Hashtags that would not function as trademarks are those simply relating to certain topics that are not associated with any goods or services. So, for example, cooking: #dinnersfortwo, #mealprep, or #healthylunches. These hashtags would likely be searched by users to find information relating to cooking or recipe ideas. When encountering these hashtags on social media, users would probably not link them to a specific brand or product. On the contrary, hashtags like #TheSaladLab or #ChefCuso would likely be linked to specific social media influencers who use that mark in connection with their goods and services and as such, could function as a trademark. Other examples of hashtags that would likely function as trademarks are brands themselves (#sephora, #prada, or #nike). Even slogans for popular brands would suffice (#justdoit, #americarunsondunkin, or #snapcracklepop).


What makes trademarked hashtags unique from other forms of trademarked material is that hashtags actually serve a purpose other than just identifying the source of the goods- they are used to index key words on social media to allow users to follow topics they are interested in. So, does that mean that using a trademarked hashtag in your social media post will create a cause of action for trademark infringement? The answer to this question is every lawyer’s favorite response: it depends. Sticking with the example above, assuming #TheSaladLab is a registered trademark, referencing the tag in this blog post alone would likely not warrant a trademark infringement claim, but if I were to sell kitchen tools or recipe books with the tag #TheSaladLab, that might rise to the level of infringement. However, courts are still unclear about the enforceability of hashtagged marks. In 2013, a Mississippi District Court stated in an order that “hashtagging a competitor’s name or product in social media posts could, in certain circumstances, deceive consumers.” The court never actually made a ruling on whether the use of the hashtag was actually infringing the registered mark.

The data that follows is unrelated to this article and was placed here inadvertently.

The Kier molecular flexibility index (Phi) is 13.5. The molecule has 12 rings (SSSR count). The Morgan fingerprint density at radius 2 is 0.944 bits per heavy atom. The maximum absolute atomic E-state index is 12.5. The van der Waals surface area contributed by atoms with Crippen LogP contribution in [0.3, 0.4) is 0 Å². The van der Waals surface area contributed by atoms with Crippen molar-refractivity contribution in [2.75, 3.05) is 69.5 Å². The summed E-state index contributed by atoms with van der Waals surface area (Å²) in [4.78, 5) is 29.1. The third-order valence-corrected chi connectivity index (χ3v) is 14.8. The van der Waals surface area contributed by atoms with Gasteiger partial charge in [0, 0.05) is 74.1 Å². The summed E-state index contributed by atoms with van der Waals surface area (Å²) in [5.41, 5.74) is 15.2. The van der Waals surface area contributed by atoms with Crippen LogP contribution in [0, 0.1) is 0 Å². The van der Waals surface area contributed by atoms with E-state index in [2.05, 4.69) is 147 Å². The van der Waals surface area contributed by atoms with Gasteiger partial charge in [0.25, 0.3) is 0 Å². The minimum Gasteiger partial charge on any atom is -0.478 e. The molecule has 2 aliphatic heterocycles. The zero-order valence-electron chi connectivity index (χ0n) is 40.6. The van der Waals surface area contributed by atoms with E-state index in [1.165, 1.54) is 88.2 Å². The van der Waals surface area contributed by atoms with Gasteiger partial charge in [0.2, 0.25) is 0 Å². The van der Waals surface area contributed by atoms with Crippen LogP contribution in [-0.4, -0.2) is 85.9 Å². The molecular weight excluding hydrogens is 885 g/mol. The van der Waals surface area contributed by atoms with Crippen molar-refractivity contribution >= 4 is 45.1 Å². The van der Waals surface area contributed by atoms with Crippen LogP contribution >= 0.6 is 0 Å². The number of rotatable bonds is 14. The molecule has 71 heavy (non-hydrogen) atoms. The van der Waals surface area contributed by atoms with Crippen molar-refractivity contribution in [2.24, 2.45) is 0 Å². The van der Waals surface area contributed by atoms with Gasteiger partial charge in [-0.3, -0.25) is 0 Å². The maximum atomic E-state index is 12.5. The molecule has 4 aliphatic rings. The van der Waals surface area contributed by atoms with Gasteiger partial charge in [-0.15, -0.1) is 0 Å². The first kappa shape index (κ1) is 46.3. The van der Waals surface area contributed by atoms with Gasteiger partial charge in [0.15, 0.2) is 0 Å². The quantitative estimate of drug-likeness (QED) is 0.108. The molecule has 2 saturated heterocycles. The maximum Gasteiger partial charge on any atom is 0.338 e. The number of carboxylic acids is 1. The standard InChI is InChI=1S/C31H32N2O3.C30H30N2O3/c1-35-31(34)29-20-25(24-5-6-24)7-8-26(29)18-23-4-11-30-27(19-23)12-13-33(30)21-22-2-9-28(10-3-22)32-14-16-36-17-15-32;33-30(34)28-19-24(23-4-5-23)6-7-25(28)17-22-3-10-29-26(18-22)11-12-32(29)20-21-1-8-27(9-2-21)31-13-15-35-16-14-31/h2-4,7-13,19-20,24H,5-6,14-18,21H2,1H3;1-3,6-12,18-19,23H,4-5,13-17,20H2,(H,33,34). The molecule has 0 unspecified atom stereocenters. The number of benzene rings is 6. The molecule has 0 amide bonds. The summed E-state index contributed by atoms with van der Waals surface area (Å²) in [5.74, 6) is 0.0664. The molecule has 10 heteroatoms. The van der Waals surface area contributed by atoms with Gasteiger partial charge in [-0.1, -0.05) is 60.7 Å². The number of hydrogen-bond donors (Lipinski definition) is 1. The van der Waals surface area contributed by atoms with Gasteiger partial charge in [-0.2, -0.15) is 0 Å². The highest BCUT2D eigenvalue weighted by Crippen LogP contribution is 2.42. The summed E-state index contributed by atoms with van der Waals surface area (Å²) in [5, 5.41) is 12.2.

This is problematic because on one hand, regardless of whether there is a hashtag in front of the mark, the owner of a registered trademark is entitled to bring a cause of action for trademark infringement when someone else uses their mark in commerce without their permission in the same industry. On the other hand, when one uses a trademark with the “#” symbol in front of it for the purposes of sharing information on social media, they are simply complying with the norms of the internet. The goal is to strike a balance between protecting the rights of IP owners and also protecting the rights of users’ freedom of expression on social media.

While the courts are somewhat behind in dealing with infringement relating to hashtagged trademark material, for the time being, various social media platforms (Instagram, Facebook, Twitter, YouTube) have procedures in place that allow users to report misuse of trademark-protected material or other intellectual property-related concerns.